Mary Douglas, witchcraft scholar
Yet another dark book Rosaria Butterfield recommends in her book list is Purity and Danger, an Analysis of Concepts of Pollution and Taboo by the feminist anthropologist Mary Douglas. Here is an excerpt to summarize Douglas’ interests:
“As dirt represents power and creativity, purity stands for rigidity and lack of change. Pollution and dirt form power that can only be harnessed through rituals. Despite the rejection of dirt and pollution by most religions, primitive religions unveil that through paradox and contradiction dirt is needed as part of replacing what has been rejected, incorporating the process of renewal. The necessity of death requires both its rejection and confrontation. These practices expose a realistic approach to life by primitive cultures, who view the world in a unified way where cosmic forces preserve and maintain the social order as part of nature (source).
In the beginning of her book, Douglas relays a wonderful ceremony where a pagan tribe extracts a woman’s pus into a bowl, everyone bows down to worship said pus, then passes the bowl around for each member to drink. Douglas is famous for her unique analysis of Levitical taboos. I could maybe relay more of Mary Douglas’ work, except my conscience forbade me to read past the first chapter: “Do not turn to mediums or seek out spiritists, for you will be defiled by them. I am the LORD your God” (Lev. 19:31). Mary Douglas has written another book, Witchcraft Confessions and Accusations and a quick google search reveals she is an esteemed writer in the “occult community.”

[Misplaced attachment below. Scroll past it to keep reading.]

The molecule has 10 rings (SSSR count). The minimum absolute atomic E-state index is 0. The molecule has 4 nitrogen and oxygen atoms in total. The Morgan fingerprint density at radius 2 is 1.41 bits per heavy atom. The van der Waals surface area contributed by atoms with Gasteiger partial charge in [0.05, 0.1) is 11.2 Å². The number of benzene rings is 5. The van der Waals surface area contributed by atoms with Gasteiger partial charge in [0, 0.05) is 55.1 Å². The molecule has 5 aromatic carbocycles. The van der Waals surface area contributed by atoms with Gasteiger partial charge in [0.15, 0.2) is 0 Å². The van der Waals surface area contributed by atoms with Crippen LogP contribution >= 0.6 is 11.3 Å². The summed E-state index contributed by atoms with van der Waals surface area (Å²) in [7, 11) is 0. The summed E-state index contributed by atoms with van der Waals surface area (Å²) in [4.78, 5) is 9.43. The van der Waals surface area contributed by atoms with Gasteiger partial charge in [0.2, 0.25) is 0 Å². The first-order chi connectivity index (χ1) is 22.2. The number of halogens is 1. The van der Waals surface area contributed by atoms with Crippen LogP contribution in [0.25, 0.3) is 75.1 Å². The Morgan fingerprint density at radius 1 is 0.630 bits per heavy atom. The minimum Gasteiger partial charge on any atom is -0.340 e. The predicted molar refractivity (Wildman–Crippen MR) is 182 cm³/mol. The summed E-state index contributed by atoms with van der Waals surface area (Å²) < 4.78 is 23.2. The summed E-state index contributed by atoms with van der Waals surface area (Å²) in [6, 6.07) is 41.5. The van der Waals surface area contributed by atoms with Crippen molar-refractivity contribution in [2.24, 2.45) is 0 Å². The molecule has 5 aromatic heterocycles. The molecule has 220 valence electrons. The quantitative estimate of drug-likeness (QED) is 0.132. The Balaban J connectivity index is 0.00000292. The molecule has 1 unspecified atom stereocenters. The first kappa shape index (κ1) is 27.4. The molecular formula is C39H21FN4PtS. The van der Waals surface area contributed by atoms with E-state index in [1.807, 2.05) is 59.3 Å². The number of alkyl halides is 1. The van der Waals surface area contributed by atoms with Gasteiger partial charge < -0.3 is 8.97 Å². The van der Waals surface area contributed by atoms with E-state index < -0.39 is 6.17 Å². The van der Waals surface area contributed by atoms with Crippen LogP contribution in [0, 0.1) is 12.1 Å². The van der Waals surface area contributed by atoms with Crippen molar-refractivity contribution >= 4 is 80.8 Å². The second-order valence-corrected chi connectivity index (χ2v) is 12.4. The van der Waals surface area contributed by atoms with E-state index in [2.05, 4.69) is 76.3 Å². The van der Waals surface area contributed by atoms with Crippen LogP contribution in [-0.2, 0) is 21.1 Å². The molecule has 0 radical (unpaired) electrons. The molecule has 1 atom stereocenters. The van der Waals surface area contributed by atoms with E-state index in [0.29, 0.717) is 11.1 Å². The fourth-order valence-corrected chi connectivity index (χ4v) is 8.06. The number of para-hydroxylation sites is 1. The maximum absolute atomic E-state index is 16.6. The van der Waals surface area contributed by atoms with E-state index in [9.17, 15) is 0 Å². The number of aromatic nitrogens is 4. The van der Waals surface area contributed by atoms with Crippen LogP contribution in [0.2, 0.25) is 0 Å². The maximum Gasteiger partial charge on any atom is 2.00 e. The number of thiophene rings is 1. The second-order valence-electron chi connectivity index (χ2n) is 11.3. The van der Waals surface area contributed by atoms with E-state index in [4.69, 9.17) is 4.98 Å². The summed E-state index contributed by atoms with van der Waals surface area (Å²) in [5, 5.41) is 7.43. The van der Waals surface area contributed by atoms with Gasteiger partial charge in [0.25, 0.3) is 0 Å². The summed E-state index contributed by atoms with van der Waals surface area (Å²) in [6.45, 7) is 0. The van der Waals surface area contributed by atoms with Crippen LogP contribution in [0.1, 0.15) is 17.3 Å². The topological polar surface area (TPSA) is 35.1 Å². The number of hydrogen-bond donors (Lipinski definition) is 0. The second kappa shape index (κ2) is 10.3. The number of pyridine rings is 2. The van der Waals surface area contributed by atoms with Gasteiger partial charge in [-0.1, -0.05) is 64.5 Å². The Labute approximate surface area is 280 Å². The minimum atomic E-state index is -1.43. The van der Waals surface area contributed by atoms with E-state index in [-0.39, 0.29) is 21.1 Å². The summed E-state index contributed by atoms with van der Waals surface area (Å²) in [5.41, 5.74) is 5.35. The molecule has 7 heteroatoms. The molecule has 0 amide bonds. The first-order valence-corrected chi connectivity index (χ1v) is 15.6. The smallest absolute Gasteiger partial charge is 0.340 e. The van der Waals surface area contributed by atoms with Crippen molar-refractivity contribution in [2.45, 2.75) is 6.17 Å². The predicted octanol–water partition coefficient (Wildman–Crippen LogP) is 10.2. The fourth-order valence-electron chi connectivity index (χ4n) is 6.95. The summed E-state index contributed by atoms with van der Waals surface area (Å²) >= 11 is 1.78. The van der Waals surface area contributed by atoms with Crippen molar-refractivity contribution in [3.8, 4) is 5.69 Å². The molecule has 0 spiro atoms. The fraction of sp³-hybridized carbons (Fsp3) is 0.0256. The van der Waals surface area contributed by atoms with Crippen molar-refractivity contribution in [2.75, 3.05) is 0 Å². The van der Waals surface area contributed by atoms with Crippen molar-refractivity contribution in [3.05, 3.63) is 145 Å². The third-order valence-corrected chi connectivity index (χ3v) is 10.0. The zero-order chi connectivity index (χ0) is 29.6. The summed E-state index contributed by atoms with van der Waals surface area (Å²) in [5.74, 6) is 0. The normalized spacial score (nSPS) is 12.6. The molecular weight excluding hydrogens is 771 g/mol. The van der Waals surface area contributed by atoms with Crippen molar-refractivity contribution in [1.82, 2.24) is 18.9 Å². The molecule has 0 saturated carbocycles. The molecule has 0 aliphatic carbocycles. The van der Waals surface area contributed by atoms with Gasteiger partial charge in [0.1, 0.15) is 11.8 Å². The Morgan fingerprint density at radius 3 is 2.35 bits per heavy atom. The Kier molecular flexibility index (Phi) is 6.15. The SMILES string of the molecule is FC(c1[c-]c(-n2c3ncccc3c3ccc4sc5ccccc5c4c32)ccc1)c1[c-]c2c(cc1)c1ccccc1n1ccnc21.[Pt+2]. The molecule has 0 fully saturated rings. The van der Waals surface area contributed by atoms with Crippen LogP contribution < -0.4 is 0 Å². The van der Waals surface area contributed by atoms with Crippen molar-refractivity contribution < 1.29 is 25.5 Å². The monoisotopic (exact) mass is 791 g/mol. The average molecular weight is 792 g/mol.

Mary Douglas is one of only two authors in Rosaria Butterfield’s recommended book list who contributes two books. How does Rosaria Butterfield recommend this author in the body of her book?
Rosaria writes, “When I was in graduate school we all devoured Mary Douglas. Her book Purity and Danger: An Analysis of Concepts of Pollution and Taboo was formative to my thinking about insiders and outsiders… Douglas’ essay ‘Deciphering a Meal was instrumental in developing the radical hospitality that knit the lesbian and gay community together…” (Housekey 33).